A thermodynamic analysis is presented for a reciprocating engine operating under heat exchange instead of through a combustion process, with the purpose to evaluate if such solution can be justified in the light of the obtainable performances. As far as the cycle is concerned, the engine operates identically to a conventional one, but the system configuration departs unavoidably from conventional solutions for reasons mainly related to heat exchange processes (exchanged thermal power, problems related to wall temperature, etc.). Taking into account real cycles effects, both attainable efficiencies and specific powers are determined, with reference to the system characteristics. Attainable efficiencies present quite satisfactory results, while specific powers, related to exchanged thermal powers, on the contrary, show much lower values than those normally encountered for conventional engines. The heat exchange, being clearly the main problem, has been evaluated by means of suitable calculation models. Reference has then been made to a particular engine configuration to contain those problems related to heat transfer from wall to working fluid. For the present analysis the main interest was for the Otto cycle, but also Diesel and mixed cycles have been considered.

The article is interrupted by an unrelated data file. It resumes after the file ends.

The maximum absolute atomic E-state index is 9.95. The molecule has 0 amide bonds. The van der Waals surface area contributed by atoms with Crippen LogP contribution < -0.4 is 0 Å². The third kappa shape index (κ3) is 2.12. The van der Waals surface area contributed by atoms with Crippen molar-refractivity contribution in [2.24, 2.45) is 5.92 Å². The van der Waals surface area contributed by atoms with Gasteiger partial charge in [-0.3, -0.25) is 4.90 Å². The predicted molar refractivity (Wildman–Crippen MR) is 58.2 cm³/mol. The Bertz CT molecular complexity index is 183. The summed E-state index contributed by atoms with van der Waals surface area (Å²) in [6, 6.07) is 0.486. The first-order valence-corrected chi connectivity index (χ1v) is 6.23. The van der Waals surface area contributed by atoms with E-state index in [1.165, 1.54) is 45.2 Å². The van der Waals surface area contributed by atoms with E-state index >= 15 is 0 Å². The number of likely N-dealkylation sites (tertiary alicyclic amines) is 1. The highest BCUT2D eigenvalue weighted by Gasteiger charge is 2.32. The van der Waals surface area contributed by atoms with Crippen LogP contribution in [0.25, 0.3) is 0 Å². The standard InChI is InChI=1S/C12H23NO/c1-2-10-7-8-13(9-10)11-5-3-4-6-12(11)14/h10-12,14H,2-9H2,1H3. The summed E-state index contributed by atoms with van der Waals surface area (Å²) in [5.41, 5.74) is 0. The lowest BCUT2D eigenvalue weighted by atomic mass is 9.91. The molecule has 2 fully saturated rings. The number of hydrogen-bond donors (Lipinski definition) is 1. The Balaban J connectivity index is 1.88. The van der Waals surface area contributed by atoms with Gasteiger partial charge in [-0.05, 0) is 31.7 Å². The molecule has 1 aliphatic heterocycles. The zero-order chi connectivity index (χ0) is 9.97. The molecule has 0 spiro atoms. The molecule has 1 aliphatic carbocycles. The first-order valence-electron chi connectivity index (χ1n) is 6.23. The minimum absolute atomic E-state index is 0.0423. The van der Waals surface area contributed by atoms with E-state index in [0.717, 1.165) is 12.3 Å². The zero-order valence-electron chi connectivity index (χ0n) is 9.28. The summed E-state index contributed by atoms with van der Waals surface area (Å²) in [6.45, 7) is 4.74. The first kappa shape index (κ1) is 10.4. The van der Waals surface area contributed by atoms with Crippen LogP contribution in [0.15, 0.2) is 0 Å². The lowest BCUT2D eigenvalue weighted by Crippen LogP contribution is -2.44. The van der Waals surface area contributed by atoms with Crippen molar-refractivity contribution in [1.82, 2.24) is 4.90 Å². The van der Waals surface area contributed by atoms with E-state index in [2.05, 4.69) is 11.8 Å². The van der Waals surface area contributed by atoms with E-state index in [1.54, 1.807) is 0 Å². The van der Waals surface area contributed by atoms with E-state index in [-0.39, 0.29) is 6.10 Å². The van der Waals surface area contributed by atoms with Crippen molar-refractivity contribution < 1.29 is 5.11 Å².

Possible applications can be found, besides typical utilizations of high temperature gas streams, also within the possibility of partial close cycle (only for the working fluid) or total close cycle (for both working and heating fluids) operation. Independently anyway upon any possible applications, the present analysis has the purpose to show characteristics and limits of such kinds of systems.